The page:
The average national 30-year fixed mortgage interest rate was 6.43 percent last week, up from 6.21 percent at the start of the year and 5.71 percent at the start of 2005. The introductory interest rate on a five-year adjustable-rate mortgage was up to 6.11 percent, from 5.78 percent in January and 5.3 percent a year ago.

For much of the last year, analysts and policy makers have been confounded by the United States' relative low long-term interest rates, given the Federal Reserve's campaign to push up interest rates by increasing its benchmark short-term rate, now at 4.75 percent. The Fed has signaled that it intends to raise its federal funds rate on overnight bank loans at least once more, to 5 percent, at its meeting next month.

Many experts believe longer-term interest rates in the United States have been kept low by the purchase of federal government debt by foreign governments and investors, particularly from Asia.

Keep paying attention to the 10 year note, its behavior will be cricical in how this current housing market plays out.

flickr photocredit for the sweet HDR shot to Automatt. Used under a Creative Commons License.

Thursday, April 13, 2006

Berkeley Rose Garden & Codornices Park

Norm and I took a break while previewing homes up in the Berkeley Hills to enjoy a bit of sunshine at the Berkeley Rose Garden.
The Rose Garden was one of the first Civil Works Progress Projects under the Works Project Administration (WPA), the Rose Garden was conceived in 1933 and completed and dedicated for public use in September, 1937.

East Bay rose societies and community members donated hundreds of hours of volunteer time. The terraced amphitheatre and 220-foot-long redwood pergola was suggested by architect Bernard Maybeck; the final design and execution were the work of landscape architect Vernon M. Dean and rose specialist C. V. Covell.

Besides row upon row of gorgeous fragrant roses, the Berkeley Rose Garden has a redwood pergola, four tennis courts, a picnic area, scenic hiking trails, foot bridges, a semicircular terraced amphitheater, a breathtaking view of the sunset behind the Golden Gate Bridge and an ornamental pool fed by Codornices creek which runs through the garden.

The garden is a wonderful place to hold events, weddings and celebrations. The Berkeley Rose Garden is considered by many, to be the finest rose garden in Northern California with its 3,000 rose bushes and 250 varieties of roses. The roses are pruned in January in preparation for Mother's Day when the garden is in its most spectacular state.

Across Euclid Avenue from the Rose Garden is Codornices Park, which has basketball courts, a few nice sized fields and this sweet concrete slide.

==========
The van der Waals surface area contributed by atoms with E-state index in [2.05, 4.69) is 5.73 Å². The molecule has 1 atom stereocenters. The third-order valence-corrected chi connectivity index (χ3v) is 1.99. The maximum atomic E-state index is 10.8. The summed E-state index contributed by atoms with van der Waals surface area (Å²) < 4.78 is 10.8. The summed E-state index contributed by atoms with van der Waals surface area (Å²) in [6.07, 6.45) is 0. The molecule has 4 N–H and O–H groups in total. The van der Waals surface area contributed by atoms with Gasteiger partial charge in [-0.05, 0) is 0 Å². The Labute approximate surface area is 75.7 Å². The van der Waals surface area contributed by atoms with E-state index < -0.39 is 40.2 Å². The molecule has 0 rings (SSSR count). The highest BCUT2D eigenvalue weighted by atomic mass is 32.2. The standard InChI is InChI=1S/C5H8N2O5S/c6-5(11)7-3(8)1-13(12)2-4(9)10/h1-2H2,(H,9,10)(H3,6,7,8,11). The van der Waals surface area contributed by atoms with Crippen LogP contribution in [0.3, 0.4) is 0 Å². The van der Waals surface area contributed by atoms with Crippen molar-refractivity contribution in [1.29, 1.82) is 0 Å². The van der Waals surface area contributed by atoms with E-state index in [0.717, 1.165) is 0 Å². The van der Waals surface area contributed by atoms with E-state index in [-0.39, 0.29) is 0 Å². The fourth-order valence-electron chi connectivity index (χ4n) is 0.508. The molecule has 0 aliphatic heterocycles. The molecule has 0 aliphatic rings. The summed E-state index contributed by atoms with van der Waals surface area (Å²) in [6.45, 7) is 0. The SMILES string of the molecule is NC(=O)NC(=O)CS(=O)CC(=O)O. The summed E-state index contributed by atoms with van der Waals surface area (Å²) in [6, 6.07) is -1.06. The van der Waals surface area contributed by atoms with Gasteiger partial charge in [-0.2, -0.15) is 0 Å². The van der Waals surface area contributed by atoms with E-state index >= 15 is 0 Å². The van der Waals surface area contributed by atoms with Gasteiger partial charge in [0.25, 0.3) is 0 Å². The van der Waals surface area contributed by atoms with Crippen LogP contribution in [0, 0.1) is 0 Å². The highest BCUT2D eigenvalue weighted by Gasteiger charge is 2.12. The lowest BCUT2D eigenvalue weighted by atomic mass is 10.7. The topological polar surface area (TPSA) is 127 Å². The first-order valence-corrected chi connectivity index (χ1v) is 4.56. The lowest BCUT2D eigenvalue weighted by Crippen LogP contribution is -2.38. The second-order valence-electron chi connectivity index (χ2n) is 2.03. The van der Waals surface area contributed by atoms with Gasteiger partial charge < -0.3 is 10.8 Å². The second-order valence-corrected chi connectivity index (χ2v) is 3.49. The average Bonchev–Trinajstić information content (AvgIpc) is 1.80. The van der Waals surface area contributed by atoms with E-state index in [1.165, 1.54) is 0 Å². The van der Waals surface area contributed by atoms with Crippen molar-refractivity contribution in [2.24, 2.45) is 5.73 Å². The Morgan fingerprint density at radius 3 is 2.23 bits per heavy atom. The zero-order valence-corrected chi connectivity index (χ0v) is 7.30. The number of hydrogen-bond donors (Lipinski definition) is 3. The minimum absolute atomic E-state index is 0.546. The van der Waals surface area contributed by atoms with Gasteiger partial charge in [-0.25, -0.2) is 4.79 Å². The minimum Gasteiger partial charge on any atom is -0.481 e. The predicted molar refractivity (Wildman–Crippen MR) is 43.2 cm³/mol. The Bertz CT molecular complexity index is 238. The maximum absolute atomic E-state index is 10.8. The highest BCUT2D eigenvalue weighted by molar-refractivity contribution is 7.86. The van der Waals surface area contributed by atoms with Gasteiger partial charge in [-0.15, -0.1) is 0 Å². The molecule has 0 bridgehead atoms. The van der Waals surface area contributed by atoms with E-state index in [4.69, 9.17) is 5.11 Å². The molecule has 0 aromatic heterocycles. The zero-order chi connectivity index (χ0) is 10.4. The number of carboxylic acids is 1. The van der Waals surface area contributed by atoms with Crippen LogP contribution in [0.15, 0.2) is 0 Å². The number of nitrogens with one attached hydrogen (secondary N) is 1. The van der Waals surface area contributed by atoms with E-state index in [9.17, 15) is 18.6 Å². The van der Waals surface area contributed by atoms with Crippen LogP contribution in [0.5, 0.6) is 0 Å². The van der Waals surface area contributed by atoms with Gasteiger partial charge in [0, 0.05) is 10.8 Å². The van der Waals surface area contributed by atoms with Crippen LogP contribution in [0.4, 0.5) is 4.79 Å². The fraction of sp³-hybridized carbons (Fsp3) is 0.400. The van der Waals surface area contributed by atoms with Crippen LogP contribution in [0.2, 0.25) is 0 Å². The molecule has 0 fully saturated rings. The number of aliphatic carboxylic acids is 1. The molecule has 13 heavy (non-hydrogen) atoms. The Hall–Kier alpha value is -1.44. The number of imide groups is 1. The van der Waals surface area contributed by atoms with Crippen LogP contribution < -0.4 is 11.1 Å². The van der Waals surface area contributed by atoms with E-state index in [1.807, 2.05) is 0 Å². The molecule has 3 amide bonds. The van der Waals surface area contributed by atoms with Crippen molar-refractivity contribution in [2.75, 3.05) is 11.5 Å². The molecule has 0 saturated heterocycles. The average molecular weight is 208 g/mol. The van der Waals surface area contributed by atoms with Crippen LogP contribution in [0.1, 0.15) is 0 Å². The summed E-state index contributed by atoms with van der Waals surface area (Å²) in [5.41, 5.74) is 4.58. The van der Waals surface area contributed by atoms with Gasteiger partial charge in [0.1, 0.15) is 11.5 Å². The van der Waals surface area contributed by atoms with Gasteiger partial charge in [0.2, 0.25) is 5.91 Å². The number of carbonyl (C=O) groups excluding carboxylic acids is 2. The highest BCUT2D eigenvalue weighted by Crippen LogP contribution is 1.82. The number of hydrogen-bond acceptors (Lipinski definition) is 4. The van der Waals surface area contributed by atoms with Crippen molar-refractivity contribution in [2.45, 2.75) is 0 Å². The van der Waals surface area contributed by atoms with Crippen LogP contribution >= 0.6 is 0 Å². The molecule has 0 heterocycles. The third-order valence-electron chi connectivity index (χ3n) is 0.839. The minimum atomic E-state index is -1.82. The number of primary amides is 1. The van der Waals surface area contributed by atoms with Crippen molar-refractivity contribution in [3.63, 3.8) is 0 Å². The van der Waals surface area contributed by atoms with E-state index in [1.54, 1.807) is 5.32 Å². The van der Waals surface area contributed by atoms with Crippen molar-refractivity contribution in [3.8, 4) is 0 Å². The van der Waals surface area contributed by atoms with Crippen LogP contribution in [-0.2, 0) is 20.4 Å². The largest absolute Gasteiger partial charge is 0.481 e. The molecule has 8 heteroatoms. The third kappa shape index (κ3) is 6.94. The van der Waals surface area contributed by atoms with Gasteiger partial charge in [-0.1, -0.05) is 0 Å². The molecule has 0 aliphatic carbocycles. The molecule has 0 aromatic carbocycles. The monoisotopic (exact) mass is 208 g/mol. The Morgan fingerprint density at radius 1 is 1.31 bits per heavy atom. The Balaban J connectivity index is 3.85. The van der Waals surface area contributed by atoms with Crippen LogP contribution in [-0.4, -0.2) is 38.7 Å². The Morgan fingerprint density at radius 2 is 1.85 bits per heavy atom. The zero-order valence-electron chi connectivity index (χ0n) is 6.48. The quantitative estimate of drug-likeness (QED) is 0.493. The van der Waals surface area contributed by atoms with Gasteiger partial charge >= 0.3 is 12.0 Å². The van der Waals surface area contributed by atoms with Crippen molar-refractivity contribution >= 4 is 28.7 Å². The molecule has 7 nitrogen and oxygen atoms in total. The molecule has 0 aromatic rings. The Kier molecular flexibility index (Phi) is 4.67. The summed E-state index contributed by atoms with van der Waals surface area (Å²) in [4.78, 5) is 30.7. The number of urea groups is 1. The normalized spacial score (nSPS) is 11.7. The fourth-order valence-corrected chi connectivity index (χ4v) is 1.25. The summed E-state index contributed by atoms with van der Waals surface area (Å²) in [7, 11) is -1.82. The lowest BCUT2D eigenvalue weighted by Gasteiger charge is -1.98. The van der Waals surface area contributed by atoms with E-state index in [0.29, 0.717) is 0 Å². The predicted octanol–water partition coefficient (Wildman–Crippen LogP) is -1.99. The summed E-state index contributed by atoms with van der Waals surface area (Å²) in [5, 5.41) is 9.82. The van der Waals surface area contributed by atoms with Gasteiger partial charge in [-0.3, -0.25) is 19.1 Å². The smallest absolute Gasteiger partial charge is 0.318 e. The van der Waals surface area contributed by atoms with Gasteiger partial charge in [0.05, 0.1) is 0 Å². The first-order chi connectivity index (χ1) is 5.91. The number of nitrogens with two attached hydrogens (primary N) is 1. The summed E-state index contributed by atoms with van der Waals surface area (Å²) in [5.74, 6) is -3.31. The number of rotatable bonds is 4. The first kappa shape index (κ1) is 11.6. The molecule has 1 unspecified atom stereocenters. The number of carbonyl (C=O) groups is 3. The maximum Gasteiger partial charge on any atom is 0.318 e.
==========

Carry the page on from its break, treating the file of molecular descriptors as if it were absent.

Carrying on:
Additional Rose Garden info: (wikipedia, BAHA Entry)

Wednesday, April 12, 2006

At Least the Sun is Shining Somewhere

(it's sure not shining here)

Yesterday, in a post titled Adding Some Sun to Rain City Guide, Dustin Luther announced that he's joining the Move (formerly Homestore) team and will become their new Director of Consumer Innovations.

A few months ago, after a $100 million cash infusion from private equity group Elevation Partners was announced, Dustin proposed a mission:
Imagine that you’ve been invited to 2800 Sand Hill Road to discuss the future of real estate with Roger McNamee, Fred Anderson, Bono, John Riccitiello, John Doerr, and Joe Hanauer.

What do you tell them? What features do you want to see in real estate search? If you are an agent, what is the biggest pain that someone could fix with a technical solution? If you are a buyer, what are the major gaps you see in the current system? What information do you wish you had?

I know that some of my readers have some great ideas. Please share as much as you’re willing. Remember that these guys want to work “within” the current system (i.e. cooperate with real estate agents!), and, most importantly, these people are thinking huge… $100M huge!

It looks like the folks from Homesto..err, make that Move hopped on the Cluetrain and made an excellent choice in bringing Dustin aboard to help them achieve that mission.

A big part of the coming evolution is the upcoming launch of, which reportedly will include
A vertical search engine for new homes and rental units that, like Google, will “crawl” the Web looking for relevant content and display that content in algorithmically sorted search results.

The new engine replaces the existing search functions at and, which limited results to paid providers.

The result of the beefed-up search capabilities will be a big increase in the number of results to consumers, making the search experience far more compelling, says Allan Merrill, Homestore’s executive vice president for strategy and corporate development.

The new has yet be to be launched, but with it's exclusive agreement with the NAR, it seems like they're in a unique position in the vertical real estate search game that could.(link)

Taking into account their already strong ranking along with exclusive access to listings directly from the MLS, they look to be in a good position once finally does launch.